The regular Covid-19 briefings are compelling viewing because of the economic and welfare consequences of the decision government takes. The lockdown was an inevitable tool the government had to use in the early phase of the pandemic. But two certainties about lockdown are that it cannot be indefinite, and the end comes with risks of a second wave.
We will need to pay attention to the recent upsurge in positive tests among truck drivers who are a high risk by the nature of their trade. We need to focus on testing every clinical suspect and contacts traced of known cases. The turnaround time required to clear truck drivers at the borders has policy implications.
The diagnostic test for Covid-19 is the polymerase chain reaction (PCR) method. It detects the presence of unique sequences of genetic material found in Covid-19. It is performed in laboratories with advanced equipment to switch temperatures over several cycles and skilled staff who are experienced in the methodology including analysis of the data.
However, the turnaround time for often centralised testing, even in the developed countries, can be from several hours to a few days, depending on the resources allocated. The reagents are not cheap and increasingly becoming scarce due to high demand.
In 2000, a Japanese group described a new method for detecting unique genetic sequences which has several advantages over PCR, especially in a resource poor setting. Unlike PCR, the new method, Loop Mediated Isothermal Amplification (LAMP) uses a constant temperature of around 60 degrees Celsius, can be completed in one test-tube in less than an hour and the result can be visualised by naked eye.
The test can therefore be performed in a water bath. This will give you a yes or no answer in the setting of a point of care diagnosis or research field work.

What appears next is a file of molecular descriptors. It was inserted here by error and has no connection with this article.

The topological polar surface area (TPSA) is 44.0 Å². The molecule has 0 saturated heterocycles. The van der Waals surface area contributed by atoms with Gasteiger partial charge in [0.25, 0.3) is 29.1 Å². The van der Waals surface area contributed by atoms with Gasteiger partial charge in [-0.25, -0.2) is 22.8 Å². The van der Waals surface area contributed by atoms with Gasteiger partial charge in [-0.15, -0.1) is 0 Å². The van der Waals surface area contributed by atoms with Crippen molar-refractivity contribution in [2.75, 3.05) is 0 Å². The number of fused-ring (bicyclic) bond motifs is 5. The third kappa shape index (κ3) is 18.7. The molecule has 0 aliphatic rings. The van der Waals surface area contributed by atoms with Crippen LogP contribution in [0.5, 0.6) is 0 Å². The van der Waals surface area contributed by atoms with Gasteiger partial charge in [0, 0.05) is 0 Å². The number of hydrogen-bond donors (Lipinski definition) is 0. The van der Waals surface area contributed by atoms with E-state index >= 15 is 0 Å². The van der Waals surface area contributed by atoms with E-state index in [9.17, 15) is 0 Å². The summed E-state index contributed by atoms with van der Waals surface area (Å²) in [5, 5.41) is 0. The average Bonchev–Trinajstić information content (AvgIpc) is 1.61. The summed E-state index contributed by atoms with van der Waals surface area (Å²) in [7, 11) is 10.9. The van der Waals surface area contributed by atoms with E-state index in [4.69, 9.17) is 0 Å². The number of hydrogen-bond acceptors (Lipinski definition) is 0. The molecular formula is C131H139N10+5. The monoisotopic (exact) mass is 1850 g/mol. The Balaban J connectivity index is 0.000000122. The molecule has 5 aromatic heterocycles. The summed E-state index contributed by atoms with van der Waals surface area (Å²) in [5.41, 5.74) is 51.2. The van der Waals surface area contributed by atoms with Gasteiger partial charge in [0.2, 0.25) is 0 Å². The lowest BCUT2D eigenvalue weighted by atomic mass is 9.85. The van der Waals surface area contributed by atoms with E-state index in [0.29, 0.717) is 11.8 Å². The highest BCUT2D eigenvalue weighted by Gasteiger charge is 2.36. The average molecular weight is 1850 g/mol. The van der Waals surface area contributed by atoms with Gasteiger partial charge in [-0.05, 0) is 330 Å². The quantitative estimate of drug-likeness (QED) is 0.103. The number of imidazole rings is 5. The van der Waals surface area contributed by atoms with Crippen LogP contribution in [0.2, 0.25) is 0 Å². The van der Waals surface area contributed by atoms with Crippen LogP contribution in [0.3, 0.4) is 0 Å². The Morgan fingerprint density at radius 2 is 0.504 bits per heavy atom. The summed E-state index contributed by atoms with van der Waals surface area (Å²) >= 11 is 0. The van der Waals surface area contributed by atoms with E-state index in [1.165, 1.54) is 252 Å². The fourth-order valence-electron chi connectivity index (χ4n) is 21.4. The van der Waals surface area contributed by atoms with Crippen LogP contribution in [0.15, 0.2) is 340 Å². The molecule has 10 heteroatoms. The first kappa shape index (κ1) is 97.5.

These attributes made LAMP very popular to researchers in the developing countries and in the mid to late 2000s, my colleagues in the Department of Biochemistry and the School of Veterinary Medicine at Makerere University were working on LAMP for the detection of trypanosomiasis.
More recently, LAMP has been used in testing for Zika virus during the outbreak in Brazil. Taking inspiration from my years as a lecturer at Makerere University, I saw the opportunity LAMP offers in the current pandemic.
At the Griffin Institute here in London, I am working with colleagues on developing a LAMP based approach in the management of Covid-19. This confidence in LAMP has been boosted this past week when a UK hospital started a six-week trial of LAMP for rapid Covid-19 testing. It is being trialled in A&E as the 20min lab-free test because results can be obtained without sending swab samples to a laboratory. If this is successful, it will have major implications for public health policy and the management of acute care in the current pandemic.
For those who know the history of Uganda Virus Research Institute, we stand at the crossroads of a vast knowledge base in the study of diseases including Zika, West Nile and Semliki viruses which were all isolated in Uganda. Our health system has been further strengthened through the response of the MOH to epidemics including HIV and Ebola.
There is both self-interest and a duty of service in investing in our research talents both in the long established institutions and the new universities that have the opportunity to develop research and teaching programmes of our time, harnessing both information technology and cell biology approaches in answering the healthcare challenges of the day.
Dr Lali is a Senior Research Fellow, The Griffin Institute, Harrow London (UK).